Women’s Aid domestic violence Helpline now accessible in 170 languages

19 Jan 2012

  • New language interpretation service for women experiencing Domestic Violence
  • Information for women on www.womensaid.ie translated into seven languages
  • In 2010 minority ethnic women represented nearly a third (29%) of Women's Aid Support Service users.

Women's Aid are delighted to announce today, 19th January, that the Women's Aid National Freephone Helpline is now accessible to women in 170 different languages. The new interpretation service allows women with limited or no English experiencing domestic violence to access free, confidential telephone support.

Speaking about the new service, Deirdre Campbell, Women's Aid Helpline Manager said, "Helpline support workers can now connect with women in Ireland with limited or no English via an accredited and professional interpreter (located outside the country), allowing women to access support and information appropriate to their needs. The service is available throughout the normal opening hours of the helpline 10 a.m. to 10 p.m, seven days per week. We believe that through this new service we can reach a whole new audience of women, who are often extremely isolated due to language barriers and unable to receive the help that they so desperately need."

The Women's Aid Helpline answers over 10,000 calls annually. It offers free, confidential information, support and understanding to women who are being physically, emotionally, financially and sexually abused by their partners and ex-partners.

The Helpline can refer women to the Dublin-based Women's Aid One to One Support Service, according to the woman's needs. Almost half of callers are outside the Dublin area, and can be provided with relevant local information on agencies that can support them.

The Helpline regularly refers women to the Women's Aid Court Accompaniment Service, local domestic violence refuges and support services, counselling services, legal aid and other agencies, both statutory and voluntary, according to their needs.

In 2010 minority ethnic women represented nearly one third (29%) of Women's Aid Support Service users.

An example of the lifeline that the interpretation service provides comes from an early user of the service: Maria*, who had married an Irish man several months previously and come to Ireland knowing no-one and speaking no English, disclosed experiencing serious abuse. She felt scared for her life and alone. On calling the Women's Aid Helpline, she was connected with a translator and was immediately able to speak with a support worker who understood her situation and had information on appropriate services to support her. After a few calls to our service she went on to access refuge accommodation where she found safety and support.

Women's Aid would like to thank the Women's Fund of Ireland for their support of this initiative.

Research shows that minority ethnic women experiencing domestic violence face additional barriers to seeking help and living lives free of violence. These barriers include the lack of accessible information and support services in different languages.

Therefore, with support from the HSE Social Inclusion Unit, key sections of the Women's Aid website www.womensaid.ie are translated into seven different languages - Arabic, Chinese, French, Polish, Romanian, Russian, and Spanish. Leaflets about Women's Aid services and domestic violence are also distributed in the same languages.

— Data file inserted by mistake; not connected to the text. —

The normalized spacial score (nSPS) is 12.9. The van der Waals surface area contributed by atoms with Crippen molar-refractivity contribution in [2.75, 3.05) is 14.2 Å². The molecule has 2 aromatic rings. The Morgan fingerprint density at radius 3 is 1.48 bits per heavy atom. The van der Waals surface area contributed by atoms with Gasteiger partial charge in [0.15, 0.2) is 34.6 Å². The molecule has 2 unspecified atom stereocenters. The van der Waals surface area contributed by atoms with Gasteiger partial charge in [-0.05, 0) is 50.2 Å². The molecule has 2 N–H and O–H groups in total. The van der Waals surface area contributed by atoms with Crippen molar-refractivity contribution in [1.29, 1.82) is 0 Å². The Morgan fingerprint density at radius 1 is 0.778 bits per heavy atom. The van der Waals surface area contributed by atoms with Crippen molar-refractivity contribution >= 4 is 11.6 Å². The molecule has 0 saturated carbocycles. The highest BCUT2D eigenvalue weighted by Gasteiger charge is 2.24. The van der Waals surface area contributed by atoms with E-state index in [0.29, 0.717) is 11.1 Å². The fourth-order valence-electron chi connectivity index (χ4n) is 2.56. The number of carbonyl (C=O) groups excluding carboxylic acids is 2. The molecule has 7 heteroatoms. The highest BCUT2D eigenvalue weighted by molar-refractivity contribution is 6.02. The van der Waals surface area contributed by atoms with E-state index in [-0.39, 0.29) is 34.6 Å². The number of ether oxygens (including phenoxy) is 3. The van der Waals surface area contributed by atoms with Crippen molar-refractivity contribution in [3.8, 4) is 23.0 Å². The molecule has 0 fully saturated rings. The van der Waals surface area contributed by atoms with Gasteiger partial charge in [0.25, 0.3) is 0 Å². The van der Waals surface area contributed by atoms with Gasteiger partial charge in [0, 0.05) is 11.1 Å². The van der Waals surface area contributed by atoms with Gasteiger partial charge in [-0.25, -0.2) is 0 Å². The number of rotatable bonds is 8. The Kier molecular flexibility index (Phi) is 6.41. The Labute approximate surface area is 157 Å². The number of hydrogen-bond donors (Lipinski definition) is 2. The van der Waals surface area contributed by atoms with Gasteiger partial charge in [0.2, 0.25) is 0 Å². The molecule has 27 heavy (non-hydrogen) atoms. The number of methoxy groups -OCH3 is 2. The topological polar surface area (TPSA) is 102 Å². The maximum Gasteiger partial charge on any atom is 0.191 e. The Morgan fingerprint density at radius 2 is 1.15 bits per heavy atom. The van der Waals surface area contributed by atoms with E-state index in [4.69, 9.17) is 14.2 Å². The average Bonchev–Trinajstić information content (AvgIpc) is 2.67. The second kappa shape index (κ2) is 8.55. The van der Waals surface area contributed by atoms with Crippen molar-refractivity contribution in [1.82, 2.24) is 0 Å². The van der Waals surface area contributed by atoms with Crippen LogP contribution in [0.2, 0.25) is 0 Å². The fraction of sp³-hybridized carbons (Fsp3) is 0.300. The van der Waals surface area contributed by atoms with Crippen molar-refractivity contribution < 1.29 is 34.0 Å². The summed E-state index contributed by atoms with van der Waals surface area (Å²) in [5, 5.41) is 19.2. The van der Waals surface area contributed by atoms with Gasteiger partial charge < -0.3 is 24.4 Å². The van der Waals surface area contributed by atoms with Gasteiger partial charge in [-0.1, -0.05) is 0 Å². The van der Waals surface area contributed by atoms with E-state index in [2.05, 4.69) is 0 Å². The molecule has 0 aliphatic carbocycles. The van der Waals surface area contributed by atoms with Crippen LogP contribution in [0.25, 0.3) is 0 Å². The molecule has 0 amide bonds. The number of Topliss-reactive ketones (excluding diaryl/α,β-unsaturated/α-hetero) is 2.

The translated information available online includes sections on types of abuse, warning signs of an abusive relationship, information on safety planning and detailed information about Women's Aid services.

Are you working with a woman with limited or no English experiencing Domestic Violence?

The Women's Aid language interpretation service can support your client in a few easy steps:

  1. You or the woman can call the National Freephone Helpline on 1800-341-900.
  2. When a support worker answers the phone, state the language in which the woman wishes to communicate - 170 languages are available
  3. Wait for a moment on hold while the support worker connects to a translator.
  4. The woman may then speak to the helpline worker about her situation in her own language, via the translator on the line.

The Women's Aid Helpline is open from 10am - 10pm, 7 days a week
1800 341 900


For more information contact: Laura Shehan at 01-8684721 or 087-9192457

Notes to the Editor

  • *Specific details and circumstances in Maria's story have been changed in the interest of protecting identity and to preserve the confidential nature of Women's Aid services.
  • Women's Aid is a leading national organisation, which provides support and information to women experiencing domestic violence. Women's Aid operates a National Freephone Helpline Service and a Dublin based One to One Support Service and Court Accompaniment Service. Women's Aid also refers to local refuges and support services around the country.
  • The Women's Aid Helpline responded to 10,055 calls in 2010. There were 430 one to one support visits and 164 court accompaniments. There were 8351 incidents of emotional abuse disclosed and 3031 incidents of physical abuse. 588 incidents of sexual abuse were recorded, which is traditionally not disclosed by women experiencing domestic violence, with 213 rapes within relationships being reported to the service.
  • The Women's Aid National Freephone Helpline is the only free, national, domestic violence helpline with specialised trained staff, full membership of the Helplines Association and with a language interpretation facility covering 170 languages for callers needing interpreting services.